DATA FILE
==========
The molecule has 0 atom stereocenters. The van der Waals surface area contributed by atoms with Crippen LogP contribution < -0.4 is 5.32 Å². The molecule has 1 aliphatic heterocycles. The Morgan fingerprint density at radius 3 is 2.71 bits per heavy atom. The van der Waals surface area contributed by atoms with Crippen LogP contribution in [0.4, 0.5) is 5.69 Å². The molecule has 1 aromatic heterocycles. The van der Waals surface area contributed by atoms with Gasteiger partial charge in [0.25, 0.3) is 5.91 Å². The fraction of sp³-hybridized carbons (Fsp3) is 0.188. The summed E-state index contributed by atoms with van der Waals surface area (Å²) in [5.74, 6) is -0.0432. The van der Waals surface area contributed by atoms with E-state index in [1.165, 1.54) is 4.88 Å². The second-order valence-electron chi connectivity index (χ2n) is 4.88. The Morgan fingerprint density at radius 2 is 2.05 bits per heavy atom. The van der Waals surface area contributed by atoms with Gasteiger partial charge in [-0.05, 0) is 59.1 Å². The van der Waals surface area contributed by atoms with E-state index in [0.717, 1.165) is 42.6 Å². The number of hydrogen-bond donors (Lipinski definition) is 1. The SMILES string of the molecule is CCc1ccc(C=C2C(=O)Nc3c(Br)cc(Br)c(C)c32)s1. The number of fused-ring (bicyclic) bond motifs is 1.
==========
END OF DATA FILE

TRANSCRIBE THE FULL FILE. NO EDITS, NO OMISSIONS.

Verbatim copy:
The molecule has 0 atom stereocenters. The van der Waals surface area contributed by atoms with Crippen LogP contribution < -0.4 is 5.32 Å². The molecule has 1 aliphatic heterocycles. The Morgan fingerprint density at radius 3 is 2.71 bits per heavy atom. The van der Waals surface area contributed by atoms with Crippen LogP contribution in [0.4, 0.5) is 5.69 Å². The molecule has 1 aromatic heterocycles. The van der Waals surface area contributed by atoms with Gasteiger partial charge in [0.25, 0.3) is 5.91 Å². The fraction of sp³-hybridized carbons (Fsp3) is 0.188. The summed E-state index contributed by atoms with van der Waals surface area (Å²) in [5.74, 6) is -0.0432. The van der Waals surface area contributed by atoms with E-state index in [1.165, 1.54) is 4.88 Å². The second-order valence-electron chi connectivity index (χ2n) is 4.88. The Morgan fingerprint density at radius 2 is 2.05 bits per heavy atom. The van der Waals surface area contributed by atoms with Gasteiger partial charge in [-0.05, 0) is 59.1 Å². The van der Waals surface area contributed by atoms with E-state index in [0.717, 1.165) is 42.6 Å². The number of hydrogen-bond donors (Lipinski definition) is 1. The SMILES string of the molecule is CCc1ccc(C=C2C(=O)Nc3c(Br)cc(Br)c(C)c32)s1. The number of fused-ring (bicyclic) bond motifs is 1.